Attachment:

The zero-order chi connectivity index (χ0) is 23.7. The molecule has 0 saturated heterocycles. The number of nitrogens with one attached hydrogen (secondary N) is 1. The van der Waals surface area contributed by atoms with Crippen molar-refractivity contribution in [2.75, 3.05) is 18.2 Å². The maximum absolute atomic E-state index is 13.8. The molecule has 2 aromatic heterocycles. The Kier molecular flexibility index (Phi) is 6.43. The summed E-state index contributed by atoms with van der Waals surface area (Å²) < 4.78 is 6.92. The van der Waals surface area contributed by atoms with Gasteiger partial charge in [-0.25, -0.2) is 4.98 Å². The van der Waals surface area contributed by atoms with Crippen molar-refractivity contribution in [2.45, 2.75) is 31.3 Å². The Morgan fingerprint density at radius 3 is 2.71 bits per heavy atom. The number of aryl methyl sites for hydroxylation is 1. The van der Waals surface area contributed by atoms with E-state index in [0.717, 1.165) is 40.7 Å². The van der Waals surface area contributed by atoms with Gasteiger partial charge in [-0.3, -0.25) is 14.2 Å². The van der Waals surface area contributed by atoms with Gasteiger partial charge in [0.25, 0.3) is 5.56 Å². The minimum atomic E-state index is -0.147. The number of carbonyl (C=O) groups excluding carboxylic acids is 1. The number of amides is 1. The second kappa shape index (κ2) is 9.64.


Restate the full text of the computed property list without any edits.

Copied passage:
The zero-order chi connectivity index (χ0) is 23.7. The molecule has 0 saturated heterocycles. The number of nitrogens with one attached hydrogen (secondary N) is 1. The van der Waals surface area contributed by atoms with Crippen molar-refractivity contribution in [2.75, 3.05) is 18.2 Å². The maximum absolute atomic E-state index is 13.8. The molecule has 2 aromatic heterocycles. The Kier molecular flexibility index (Phi) is 6.43. The summed E-state index contributed by atoms with van der Waals surface area (Å²) < 4.78 is 6.92. The van der Waals surface area contributed by atoms with Gasteiger partial charge in [-0.25, -0.2) is 4.98 Å². The van der Waals surface area contributed by atoms with Crippen molar-refractivity contribution in [2.45, 2.75) is 31.3 Å². The Morgan fingerprint density at radius 3 is 2.71 bits per heavy atom. The number of aryl methyl sites for hydroxylation is 1. The van der Waals surface area contributed by atoms with E-state index in [0.717, 1.165) is 40.7 Å². The van der Waals surface area contributed by atoms with Gasteiger partial charge in [-0.3, -0.25) is 14.2 Å². The van der Waals surface area contributed by atoms with Gasteiger partial charge in [0.25, 0.3) is 5.56 Å². The minimum atomic E-state index is -0.147. The number of carbonyl (C=O) groups excluding carboxylic acids is 1. The number of amides is 1. The second kappa shape index (κ2) is 9.64.